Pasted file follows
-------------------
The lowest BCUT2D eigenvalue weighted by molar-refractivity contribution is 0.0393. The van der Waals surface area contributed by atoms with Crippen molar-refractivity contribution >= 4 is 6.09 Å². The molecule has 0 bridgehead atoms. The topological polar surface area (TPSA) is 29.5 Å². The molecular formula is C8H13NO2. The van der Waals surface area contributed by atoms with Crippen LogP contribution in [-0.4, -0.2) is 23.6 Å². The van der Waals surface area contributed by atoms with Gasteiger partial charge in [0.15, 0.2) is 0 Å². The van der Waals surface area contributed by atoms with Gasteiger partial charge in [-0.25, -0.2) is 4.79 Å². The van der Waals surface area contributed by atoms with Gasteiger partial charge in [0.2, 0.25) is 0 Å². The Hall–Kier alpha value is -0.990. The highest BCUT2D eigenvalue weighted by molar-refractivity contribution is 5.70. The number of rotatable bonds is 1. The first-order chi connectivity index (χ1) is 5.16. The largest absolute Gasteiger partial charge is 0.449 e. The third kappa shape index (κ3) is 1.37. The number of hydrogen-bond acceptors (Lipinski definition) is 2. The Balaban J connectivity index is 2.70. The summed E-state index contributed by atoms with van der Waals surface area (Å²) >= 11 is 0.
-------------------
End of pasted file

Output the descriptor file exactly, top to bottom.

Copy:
The lowest BCUT2D eigenvalue weighted by molar-refractivity contribution is 0.0393. The van der Waals surface area contributed by atoms with Crippen molar-refractivity contribution >= 4 is 6.09 Å². The molecule has 0 bridgehead atoms. The topological polar surface area (TPSA) is 29.5 Å². The molecular formula is C8H13NO2. The van der Waals surface area contributed by atoms with Crippen LogP contribution in [-0.4, -0.2) is 23.6 Å². The van der Waals surface area contributed by atoms with Gasteiger partial charge in [0.15, 0.2) is 0 Å². The van der Waals surface area contributed by atoms with Gasteiger partial charge in [-0.25, -0.2) is 4.79 Å². The van der Waals surface area contributed by atoms with Gasteiger partial charge in [0.2, 0.25) is 0 Å². The Hall–Kier alpha value is -0.990. The highest BCUT2D eigenvalue weighted by molar-refractivity contribution is 5.70. The number of rotatable bonds is 1. The first-order chi connectivity index (χ1) is 5.16. The largest absolute Gasteiger partial charge is 0.449 e. The third kappa shape index (κ3) is 1.37. The number of hydrogen-bond acceptors (Lipinski definition) is 2. The Balaban J connectivity index is 2.70. The summed E-state index contributed by atoms with van der Waals surface area (Å²) >= 11 is 0.